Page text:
I have a 3 column list of data points. The first two columns correspond to x and y coordinates, with data points creating a surface in the z direction from column 3. This gives me a nice wavy surface.

I have a separate file of corresponding error values (chi) which amounts to a similar 3 columns: same x and y coordinates with chi values for each point in my data file. With this file, I've created a very nice (read: adequate) density plot, to show in 2 dimensions, via shading, the variation of chi across the parameter space.

What I'd LIKE to do, is then use this 2D representation to shade the 3D plot, sort of like a "hot" and "cold" graph so I can visualize where the errors tend to be highest and lowest, while easily associating them with my data.

Any ideas? Much appreciated!

Edit: Adding code and plots for clarity.

`ListDensityPlot[gchi[[All, {1, 2, 3}]],ColorFunction -> "DarkRainbow"]`

Density Plot - Chi Values

These are the colors I'd like plotted on the following 3D plot (of different values). The colors vary by value from blue(low) to red(high).

`ListPlot3D[{gband[[All, {1, 2, 3}]]}, PlotRange -> Full, Mesh -> 6,ColorFunction -> Function[{gchix, gchiy, gchiz}, Hue[gchiz]]]` 

3D Parameter graph

This is the graph of "found" values for the functions I'm fitting. They're over the same space (x,y) coords as the density plot above, and here, the z components represent data points.

I'd like to color this 3D graph by a projection of the 2D density plot (of different values z, same values x,y) onto the rendered surface. Arbitrary color scheme, I just want it to vary by a separate function determined by a separate list of values.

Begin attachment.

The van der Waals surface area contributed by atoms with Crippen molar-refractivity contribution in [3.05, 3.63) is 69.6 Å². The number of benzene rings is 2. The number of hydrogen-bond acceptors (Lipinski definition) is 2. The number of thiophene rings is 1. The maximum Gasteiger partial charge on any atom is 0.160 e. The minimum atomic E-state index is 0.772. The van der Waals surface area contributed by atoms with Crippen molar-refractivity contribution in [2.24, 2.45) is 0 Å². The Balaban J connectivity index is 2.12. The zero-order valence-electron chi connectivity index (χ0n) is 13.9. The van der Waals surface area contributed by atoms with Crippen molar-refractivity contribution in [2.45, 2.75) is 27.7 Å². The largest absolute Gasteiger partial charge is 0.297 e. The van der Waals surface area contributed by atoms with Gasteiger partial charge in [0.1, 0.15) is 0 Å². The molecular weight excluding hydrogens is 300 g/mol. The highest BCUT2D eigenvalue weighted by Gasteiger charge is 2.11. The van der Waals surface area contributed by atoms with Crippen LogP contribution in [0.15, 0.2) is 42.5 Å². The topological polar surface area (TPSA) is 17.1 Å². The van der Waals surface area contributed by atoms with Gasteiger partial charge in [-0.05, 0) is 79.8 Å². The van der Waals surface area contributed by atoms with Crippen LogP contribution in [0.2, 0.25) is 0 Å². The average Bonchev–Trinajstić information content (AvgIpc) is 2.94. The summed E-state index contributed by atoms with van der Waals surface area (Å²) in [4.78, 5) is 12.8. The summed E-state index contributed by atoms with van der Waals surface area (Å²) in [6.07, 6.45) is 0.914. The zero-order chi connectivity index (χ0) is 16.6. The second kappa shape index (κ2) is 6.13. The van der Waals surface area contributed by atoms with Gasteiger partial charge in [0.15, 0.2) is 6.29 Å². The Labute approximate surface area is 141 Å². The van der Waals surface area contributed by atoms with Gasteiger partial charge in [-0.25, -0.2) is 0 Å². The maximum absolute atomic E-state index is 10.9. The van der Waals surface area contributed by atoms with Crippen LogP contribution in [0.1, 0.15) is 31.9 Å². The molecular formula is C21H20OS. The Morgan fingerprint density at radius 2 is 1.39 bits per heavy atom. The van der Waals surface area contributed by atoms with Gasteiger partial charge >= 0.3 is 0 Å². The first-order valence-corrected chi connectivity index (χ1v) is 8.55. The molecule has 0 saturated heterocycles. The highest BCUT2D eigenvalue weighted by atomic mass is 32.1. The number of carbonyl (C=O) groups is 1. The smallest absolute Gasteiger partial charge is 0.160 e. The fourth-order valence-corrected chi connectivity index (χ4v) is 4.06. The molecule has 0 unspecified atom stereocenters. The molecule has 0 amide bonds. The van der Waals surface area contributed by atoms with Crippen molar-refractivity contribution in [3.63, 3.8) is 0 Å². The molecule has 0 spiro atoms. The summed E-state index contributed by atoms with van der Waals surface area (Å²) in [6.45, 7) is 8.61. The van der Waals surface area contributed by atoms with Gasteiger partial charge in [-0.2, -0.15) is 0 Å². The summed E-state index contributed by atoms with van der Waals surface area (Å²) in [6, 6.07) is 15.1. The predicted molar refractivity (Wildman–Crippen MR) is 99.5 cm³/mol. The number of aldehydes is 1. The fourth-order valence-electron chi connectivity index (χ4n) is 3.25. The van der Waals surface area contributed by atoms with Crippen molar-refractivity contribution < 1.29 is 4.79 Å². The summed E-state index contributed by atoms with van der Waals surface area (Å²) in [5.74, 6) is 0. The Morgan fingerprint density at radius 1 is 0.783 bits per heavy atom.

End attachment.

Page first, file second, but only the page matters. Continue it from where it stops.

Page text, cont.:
• $\begingroup$ Have you tried using a different ColorFunction on 'ListPlot3D`? $\endgroup$
    – Eli Lansey
    Commented Oct 26, 2012 at 2:36
  • $\begingroup$ I've used a few built in ColorFunction's on my ListPlot3D. The trouble is, I don't just want a pretty colored graph, based (perhaps) on the x,y, or z values of that graph; I want it colored by a different function entirely, effectively a 4th coordinate represented. $\endgroup$ Commented Oct 26, 2012 at 2:42
  • $\begingroup$ Perhaps I should clarify and ask how to create a new color function in x and y, based on the values of z, then use this ColorFunction to color a separate ListPlot3D. $\endgroup$ Commented Oct 26, 2012 at 2:44
  • $\begingroup$ I'm pretty sure there's an example of exactly that in the help file. $\endgroup$
    – Eli Lansey
    Commented Oct 26, 2012 at 2:50
  • 1
    $\begingroup$ You might find Heike's answer to a similar question useful. $\endgroup$
    – kglr
    Commented Oct 26, 2012 at 6:30

2 Answers 2


As an alternative to using ColorFunction, one can also use PlotStyle ->Texture[img] where img can be a 2D graphics using some features of the input data.

Few examples using data with a similar structure to the one described in OP's question:

 datatable =Table[{Sin[j + i] + .05 RandomReal[], RandomReal[]}, 
    {i, -2, 2, 0.1}, {j, -2, 2, 0.1}]; 

 options =  Sequence[ColorFunction -> "TemperatureMap", Frame -> False, 
   PlotRangePadding -> None, ImagePadding -> None, ImageSize -> 300, Mesh -> None];